Surface Truths: Abstract Painting in the Sixties
Abstract painting assumed a fundamentally new character in the decade of the 1960s as a result of seismic shifts throughout the art world. Abstract Expressionism’s hegemony was on the wane, while the media- and consumer-driven ethos of Pop Art and the “art as pure idea” philosophy of Conceptualism rapidly gained ground with audiences and critics alike. Art circles resurrected the old salvo “painting is dead,” intimating apathy if not outright hostility to the practice. Every artist committed to painting (and especially those dedicated to working in an abstract idiom) had to address the legacy of Abstract Expressionism. These forebears took paintings off the easel and fashioned an art that was raw in execution and full of brio, emanating confidence in the power of personal expression. Purposefully separating themselves from European modernism, they created a distinctively American style of painting. As Frank Stella acknowledged, “Both Pollock and Hoffman solved the problem for me….they established American painting as a real thing for me. I had confidence in it. I could find myself in relationship to Pollock and Hoffman rather than Picasso and Matisse.”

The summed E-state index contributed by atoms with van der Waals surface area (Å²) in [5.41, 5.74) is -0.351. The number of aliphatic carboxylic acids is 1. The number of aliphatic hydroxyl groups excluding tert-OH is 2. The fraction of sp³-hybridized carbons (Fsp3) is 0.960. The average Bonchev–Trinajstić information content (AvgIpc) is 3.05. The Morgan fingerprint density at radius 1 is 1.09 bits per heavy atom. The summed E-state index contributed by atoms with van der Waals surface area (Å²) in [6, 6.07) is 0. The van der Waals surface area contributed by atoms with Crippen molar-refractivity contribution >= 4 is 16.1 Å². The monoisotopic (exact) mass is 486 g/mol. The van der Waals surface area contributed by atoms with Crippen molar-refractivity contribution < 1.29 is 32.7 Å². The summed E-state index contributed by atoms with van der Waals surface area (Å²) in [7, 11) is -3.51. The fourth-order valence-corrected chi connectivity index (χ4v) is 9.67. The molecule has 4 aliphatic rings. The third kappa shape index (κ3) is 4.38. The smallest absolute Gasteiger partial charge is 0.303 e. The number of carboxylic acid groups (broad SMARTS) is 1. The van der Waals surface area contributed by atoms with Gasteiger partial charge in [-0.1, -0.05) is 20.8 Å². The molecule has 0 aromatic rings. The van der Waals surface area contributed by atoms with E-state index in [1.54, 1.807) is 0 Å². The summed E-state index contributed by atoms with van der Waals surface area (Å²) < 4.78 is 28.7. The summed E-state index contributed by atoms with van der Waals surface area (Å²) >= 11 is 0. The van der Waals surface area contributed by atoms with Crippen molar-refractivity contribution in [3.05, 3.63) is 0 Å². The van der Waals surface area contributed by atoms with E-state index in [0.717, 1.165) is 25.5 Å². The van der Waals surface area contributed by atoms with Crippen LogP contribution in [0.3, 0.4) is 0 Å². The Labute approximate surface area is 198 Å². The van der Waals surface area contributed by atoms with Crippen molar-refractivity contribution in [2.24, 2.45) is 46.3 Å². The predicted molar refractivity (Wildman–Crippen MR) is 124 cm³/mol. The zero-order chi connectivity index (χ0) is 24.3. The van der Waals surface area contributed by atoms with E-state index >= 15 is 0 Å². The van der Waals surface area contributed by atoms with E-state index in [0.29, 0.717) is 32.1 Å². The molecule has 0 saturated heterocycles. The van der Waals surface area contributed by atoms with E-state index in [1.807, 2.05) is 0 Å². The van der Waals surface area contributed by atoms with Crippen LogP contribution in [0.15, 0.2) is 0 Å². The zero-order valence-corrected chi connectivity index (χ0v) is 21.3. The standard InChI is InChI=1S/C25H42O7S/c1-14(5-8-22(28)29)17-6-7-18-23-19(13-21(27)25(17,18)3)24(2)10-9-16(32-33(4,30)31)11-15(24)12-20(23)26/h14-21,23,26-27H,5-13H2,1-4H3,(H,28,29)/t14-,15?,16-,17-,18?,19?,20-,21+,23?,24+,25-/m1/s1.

Their legacy carried with it a challenge for the next generation: which way forward? How could young artists articulate new pictorial ideas that would move the tradition ahead? Surface Truths: Abstract Painting in the Sixties considers the work of 17 artists and the directions they pursued as they moved away from an aesthetic that supported a self-evident creative process to an aesthetic seeking to expunge gesture, pictorial depth and illusion. One answer lay in refocusing attention on the flat, planar surface of the canvas and applying pigment consistently to achieve “an all-overness.” Artists of the 1960s responded to the painterly character of Abstract Expressionism with a cool, linear approach absent of personalized brushwork. In this way, painting referred to itself, rather than to anything outside of it. A significant number of artists redirected their attention to materials. The combination of unprimed canvas, synthetic paint mediums and techniques such as staining made it possible for them to paint in new ways, sometimes without a brush, to achieve the desired effects.
Curators and critics struggled to define the essence of this artistic production, coining terms such as Post-painterly, Lyrical Abstraction, Color Field, Hard-Edge, Minimalist and Systems. Artists such as Larry Bell, Thomas Downing, Helen Frankenthaler, Stephen Greene, Kenneth Noland, Frank Stella and Jack Youngerman produced work that has been included in one or more of these categories. Some artists, Ellsworth Kelly and Agnes Martin among them, were outspoken in dissociating their work from such classifications. Many of these painters belonged to overlapping social and professional circles, providing each other with support for their innovations and efforts. And dealers such as Betty Parsons and Leo Castelli in New York and Irving Blum at Ferus in Los Angeles exhibited them and promoted their work. Surface Truths, drawn from the Museum’s holdings, presents seminal and seldom-seen work by these artists who blazed an important trail through the contemporary art world.